How do you read Commsrisk? Do you visit the homepage and then choose which stories interest you, or do you go directly to a specific article after clicking a link highlighted on some other platform? Conversations with readers and advertisers have helped me appreciate the dangers of assuming everybody reads a website in the same way. There is great diversity of behavior exhibited in practice. Such differences in how we find and consume information can even be measured at the level of a national culture. For example, 35 percent of all visits to Commsrisk begin at the home page, but if we analyze the traffic data by country then we see huge disparities in how different nationalities behave.
If we only look at the five countries which generate most traffic, there is a gulf between the 50 percent of visits from Britain that start with the home page compared to less than 20 percent of visits from Germany beginning in the same place. This cannot be explained by a difference in the native language. Americans are similar to Germans, with just 24 percent of their visits beginning at the home page. Canadians are more like Americans than Brits; 29 percent of their visits start at the home page. Indians begin with the home page slightly more than the global average, but only by a fraction of a percent. The other 200+ countries collectively begin with the home page 40 percent of the time. Visits from Asian countries favor the home page more than most, but there can also be marked behavioral differences within continents. For example, 45 percent of Northern Europeans are like Brits, beginning their visit with the home page, but only 28 percent of Western Europeans start their journey in the same place.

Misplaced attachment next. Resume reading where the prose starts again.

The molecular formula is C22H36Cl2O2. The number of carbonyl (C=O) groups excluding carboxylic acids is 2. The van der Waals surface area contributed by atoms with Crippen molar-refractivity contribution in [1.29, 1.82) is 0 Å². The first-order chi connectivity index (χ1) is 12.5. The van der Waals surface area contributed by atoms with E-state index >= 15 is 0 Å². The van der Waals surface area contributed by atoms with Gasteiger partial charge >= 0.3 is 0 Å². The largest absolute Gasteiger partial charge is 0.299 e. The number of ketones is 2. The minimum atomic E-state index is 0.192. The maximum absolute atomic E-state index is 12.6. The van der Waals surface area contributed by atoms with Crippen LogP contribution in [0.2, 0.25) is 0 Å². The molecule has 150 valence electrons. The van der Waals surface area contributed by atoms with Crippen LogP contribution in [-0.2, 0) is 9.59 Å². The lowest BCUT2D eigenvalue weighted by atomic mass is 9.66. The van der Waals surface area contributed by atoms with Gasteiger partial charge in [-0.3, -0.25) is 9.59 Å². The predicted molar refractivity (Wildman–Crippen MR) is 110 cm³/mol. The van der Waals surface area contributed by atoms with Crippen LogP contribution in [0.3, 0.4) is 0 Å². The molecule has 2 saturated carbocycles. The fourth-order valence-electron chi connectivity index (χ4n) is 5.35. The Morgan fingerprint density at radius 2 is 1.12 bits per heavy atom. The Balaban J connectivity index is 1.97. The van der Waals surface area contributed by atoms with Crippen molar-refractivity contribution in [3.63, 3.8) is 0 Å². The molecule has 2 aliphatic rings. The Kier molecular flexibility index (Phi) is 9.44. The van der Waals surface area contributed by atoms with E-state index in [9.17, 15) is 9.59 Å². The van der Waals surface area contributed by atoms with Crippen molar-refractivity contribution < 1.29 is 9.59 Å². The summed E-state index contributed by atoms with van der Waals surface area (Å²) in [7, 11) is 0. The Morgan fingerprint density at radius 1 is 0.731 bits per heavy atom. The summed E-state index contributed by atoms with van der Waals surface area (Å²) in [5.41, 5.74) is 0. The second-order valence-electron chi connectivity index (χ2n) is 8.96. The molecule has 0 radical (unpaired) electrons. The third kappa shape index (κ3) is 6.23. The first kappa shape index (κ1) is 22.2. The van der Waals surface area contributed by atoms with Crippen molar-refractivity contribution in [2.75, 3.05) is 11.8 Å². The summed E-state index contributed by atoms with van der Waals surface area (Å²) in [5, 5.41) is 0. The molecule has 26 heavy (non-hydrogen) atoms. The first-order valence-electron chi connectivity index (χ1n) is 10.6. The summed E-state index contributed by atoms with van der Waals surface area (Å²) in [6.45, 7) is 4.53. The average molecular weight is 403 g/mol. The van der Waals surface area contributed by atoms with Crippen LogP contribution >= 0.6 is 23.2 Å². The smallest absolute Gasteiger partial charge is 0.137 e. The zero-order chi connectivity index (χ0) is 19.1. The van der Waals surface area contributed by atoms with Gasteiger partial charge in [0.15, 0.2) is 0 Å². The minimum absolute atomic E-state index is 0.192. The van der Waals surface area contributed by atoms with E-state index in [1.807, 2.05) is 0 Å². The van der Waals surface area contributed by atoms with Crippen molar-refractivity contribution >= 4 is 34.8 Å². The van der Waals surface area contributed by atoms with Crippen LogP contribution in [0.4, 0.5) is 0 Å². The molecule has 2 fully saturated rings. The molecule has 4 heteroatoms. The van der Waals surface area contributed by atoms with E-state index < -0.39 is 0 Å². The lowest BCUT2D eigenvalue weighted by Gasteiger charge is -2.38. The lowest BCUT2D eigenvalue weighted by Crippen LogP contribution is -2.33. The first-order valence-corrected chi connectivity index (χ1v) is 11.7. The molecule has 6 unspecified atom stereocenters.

One reason to share these insights into Commsrisk visitor data is to highlight why a one-size-fits-all approach to collaboration will never work in this industry. We need to be able to engage with different people in different ways, even when we can agree to pursue a common goal. However, the individuals who run some of the organizations that have a one-size-fits-all mentality have demonstrated they will never hear any views that do not match their own. Another reason to share this data is to give advertisers some insights into how to reach the markets they most care about. But I fear many marketeers never make time to learn about the topics which most interest the professionals they are supposed to be targeting…
The following rundown presents the ten most popular Commsrisk articles during the month of June.
- 25 Years of RAFM: Talking to Vinod Kumar about Subex, Comms, Data, Indian Leadership and the Future
- Ireland Rejects STIR/SHAKEN; Regulator Proposes Comprehensive Anti-Scam Plan
- Global Voice Group Founder Barred from Entering USA over Involvement in Corruption
- The British Alternative to STIR/SHAKEN that the British Regulator Wants You to Ignore
- Malaysian Banks Stop Using SMS for Two Factor Authentication
- Ukraine Police Raid Another Simbox Bot Farm Pushing Pro-Putin Propaganda
- Infobip and Sinch Failed to Stop Thousands of SMS Scam Messages, Says Aussie Regulator
- The Shortest Possible Explanation of Why the UK Regulator Is Wrong to Want STIR/SHAKEN
- Ten Limitations Of Telecom Signaling Firewalls
- Now There Is a Rap Song about IMSI-Catchers